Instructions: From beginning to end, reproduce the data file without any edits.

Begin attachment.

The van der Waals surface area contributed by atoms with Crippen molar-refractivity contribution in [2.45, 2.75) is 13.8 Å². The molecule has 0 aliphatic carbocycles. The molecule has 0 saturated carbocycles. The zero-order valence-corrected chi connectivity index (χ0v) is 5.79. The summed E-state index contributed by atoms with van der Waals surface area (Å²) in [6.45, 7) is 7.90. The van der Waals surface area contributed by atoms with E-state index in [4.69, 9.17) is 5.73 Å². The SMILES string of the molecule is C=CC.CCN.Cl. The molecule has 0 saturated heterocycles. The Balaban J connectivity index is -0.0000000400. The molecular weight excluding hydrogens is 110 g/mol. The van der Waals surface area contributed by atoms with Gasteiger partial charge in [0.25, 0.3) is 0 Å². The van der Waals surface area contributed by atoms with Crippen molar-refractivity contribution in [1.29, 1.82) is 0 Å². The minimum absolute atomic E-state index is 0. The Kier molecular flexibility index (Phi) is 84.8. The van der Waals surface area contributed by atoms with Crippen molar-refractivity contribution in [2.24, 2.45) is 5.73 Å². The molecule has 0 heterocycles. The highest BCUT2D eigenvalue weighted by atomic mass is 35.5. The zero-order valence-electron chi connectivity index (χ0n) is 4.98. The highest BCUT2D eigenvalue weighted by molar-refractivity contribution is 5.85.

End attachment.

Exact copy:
The van der Waals surface area contributed by atoms with Crippen molar-refractivity contribution in [2.45, 2.75) is 13.8 Å². The molecule has 0 aliphatic carbocycles. The molecule has 0 saturated carbocycles. The zero-order valence-corrected chi connectivity index (χ0v) is 5.79. The summed E-state index contributed by atoms with van der Waals surface area (Å²) in [6.45, 7) is 7.90. The van der Waals surface area contributed by atoms with E-state index in [4.69, 9.17) is 5.73 Å². The SMILES string of the molecule is C=CC.CCN.Cl. The molecule has 0 saturated heterocycles. The Balaban J connectivity index is -0.0000000400. The molecular weight excluding hydrogens is 110 g/mol. The van der Waals surface area contributed by atoms with Gasteiger partial charge in [0.25, 0.3) is 0 Å². The van der Waals surface area contributed by atoms with Crippen molar-refractivity contribution in [1.29, 1.82) is 0 Å². The minimum absolute atomic E-state index is 0. The Kier molecular flexibility index (Phi) is 84.8. The van der Waals surface area contributed by atoms with Crippen molar-refractivity contribution in [2.24, 2.45) is 5.73 Å². The molecule has 0 heterocycles. The highest BCUT2D eigenvalue weighted by atomic mass is 35.5. The zero-order valence-electron chi connectivity index (χ0n) is 4.98. The highest BCUT2D eigenvalue weighted by molar-refractivity contribution is 5.85.